Saturday, November 28, 2009

U.S. Stocks, Commodities Decline as Bonds Gain on Dubai Crisis

U.S. and emerging-market stocks slumped and commodities dropped as Dubai’s attempt to delay debt repayments unnerved investors. Treasuries and the dollar rose while credit-default swaps surged.

The Standard & Poor’s 500 Index slid 1.7 percent to 1,091.49 at 1 p.m. in New York and the MSCI Emerging Markets Index slipped 1.8 percent at 4:36 p.m. The Chicago Board Options Exchange Volatility Index, the equity-derivatives benchmark known as the VIX, surged 21 percent. Two-year Treasury yields fell to the lowest level since December. Oil and copper tumbled and gold fell for the first time in 10 days as the Dollar Index advanced. Credit-default swaps tied to debt sold by Dubai rose 105 basis points to 646, according to CMA DataVision. (more)

Recession 'is even worse than feared': Chancellor predicts steepest slump ever

The recession is proving even deeper than feared, Alistair Darling will admit in next month's Pre-Budget report.

The Chancellor will forecast the steepest annual slump since modern records began.

But he is likely to put a brave face on the outlook by declaring that Britain has finally returned to growth in the fourth quarter of the year.

Last night Treasury sources indicated that Mr Darling will sharply downgrade his economic predictions in the December 9 statement, forecasting a slump of 4.75 per cent for 2009. (more)

How the other 0.00000003 percent lives

Back in February—when even the mainstream media was convinced the capitalist economy was in full-blown meltdown mode—Newsweek

magazine ran an article titled "Why there won’t be a revolution."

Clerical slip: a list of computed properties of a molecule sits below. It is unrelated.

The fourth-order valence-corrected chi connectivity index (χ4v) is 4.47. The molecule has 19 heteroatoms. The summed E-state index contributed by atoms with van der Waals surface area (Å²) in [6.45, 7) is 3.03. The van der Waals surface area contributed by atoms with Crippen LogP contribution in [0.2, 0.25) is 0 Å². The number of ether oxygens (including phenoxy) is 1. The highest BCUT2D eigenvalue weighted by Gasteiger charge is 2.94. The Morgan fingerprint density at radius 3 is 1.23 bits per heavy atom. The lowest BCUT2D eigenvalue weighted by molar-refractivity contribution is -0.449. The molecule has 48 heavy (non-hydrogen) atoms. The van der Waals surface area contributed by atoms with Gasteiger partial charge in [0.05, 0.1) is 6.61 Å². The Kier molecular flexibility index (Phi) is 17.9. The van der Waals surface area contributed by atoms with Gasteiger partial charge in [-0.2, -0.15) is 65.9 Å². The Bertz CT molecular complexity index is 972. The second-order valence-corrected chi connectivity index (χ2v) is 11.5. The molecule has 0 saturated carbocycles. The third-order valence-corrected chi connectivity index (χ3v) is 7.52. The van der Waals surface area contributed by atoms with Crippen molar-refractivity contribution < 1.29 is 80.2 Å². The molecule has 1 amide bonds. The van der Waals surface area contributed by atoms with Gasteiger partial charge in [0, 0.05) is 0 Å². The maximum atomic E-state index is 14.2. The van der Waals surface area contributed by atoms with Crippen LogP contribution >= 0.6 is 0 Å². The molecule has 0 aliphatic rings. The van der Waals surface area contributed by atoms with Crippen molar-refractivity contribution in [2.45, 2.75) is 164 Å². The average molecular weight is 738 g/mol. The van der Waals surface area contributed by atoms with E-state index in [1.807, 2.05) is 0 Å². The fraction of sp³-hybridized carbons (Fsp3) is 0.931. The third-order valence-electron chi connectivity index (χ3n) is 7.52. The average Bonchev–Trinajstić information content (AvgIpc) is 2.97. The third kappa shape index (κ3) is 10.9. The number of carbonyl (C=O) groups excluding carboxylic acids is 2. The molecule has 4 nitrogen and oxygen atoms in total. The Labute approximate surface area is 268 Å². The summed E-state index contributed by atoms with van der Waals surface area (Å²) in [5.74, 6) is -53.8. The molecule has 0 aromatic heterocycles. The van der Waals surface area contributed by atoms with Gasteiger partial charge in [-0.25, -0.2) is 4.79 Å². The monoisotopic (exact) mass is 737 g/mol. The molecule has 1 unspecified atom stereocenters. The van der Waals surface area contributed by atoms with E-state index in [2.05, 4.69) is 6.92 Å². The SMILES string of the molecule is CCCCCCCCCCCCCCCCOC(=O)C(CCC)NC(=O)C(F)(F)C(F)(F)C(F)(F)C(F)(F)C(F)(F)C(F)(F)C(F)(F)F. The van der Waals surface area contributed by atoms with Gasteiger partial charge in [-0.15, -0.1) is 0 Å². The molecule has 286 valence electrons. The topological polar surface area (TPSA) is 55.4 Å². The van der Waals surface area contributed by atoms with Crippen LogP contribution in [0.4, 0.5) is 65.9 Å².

Newsweek wanted to reassure the rich—and convince working people—that the masses weren’t getting ready to dust off their pitchforks and head to the town square. "Americans might get angry sometimes," they wrote, "but we don’t hate the rich. We prefer to laugh at them."

Newsweek couldn’t be more wrong. The 10 percent of Americans who rely on food stamps, the 25 percent of Ohioans who are waiting in lines at food banks, the 500,000 people who lost their jobs last month and the millions more who can’t find work—these people aren’t laughing. (more)

Case-Shiller Still Predicts Massive 45% Fall from Today’s Values

The 10 major cities in the Standard & Poor's/Case-Shiller home price index have risen 5% from their April low, but the index is still predicting a massive 45% fall from today’s values.
Tuesday's new number from the index showed a gain of just under .5% for the month of September, but the index remains 30% below the high in June 2006. Based upon a trend generated from the actual prices of 1987 to 1997, and generated forward in a linear projection, the index will fall a total of 62% before it reaches the trend norm.
A more comprehensive analysis of the 10-city index based upon a 120 years of data shows current values off 36% and a comparatively modest 20% fall ahead.
Review four charts and key data based upon major real estate price indexes at “Property Price Index”.

Keiser on 'Tsunami alert': Dubai debt crisis awakes storm?

Climategate Criminals, and Getting Our Money Back

“They are not merely bad scientists — they are crooks. And crooks who have perpetrated their crimes at the expense of British and U.S. taxpayers.

I am angry, and so should you be.” —Lord Christopher Monckton November 23, 2009

In a recent article, Lord Monckton pointed out that, far from suffering from global warming, the planet has experienced “rapid and significant cooling” over the past nine years.

That bears repeating. Over the past nine years the world has experienced “rapid and significant cooling.” There has been no global warming—it is a Big Lie. (more)

The Economist (November 28th - December 4th 2009)

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Business Week - 07 December 2009

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Fall of the Republic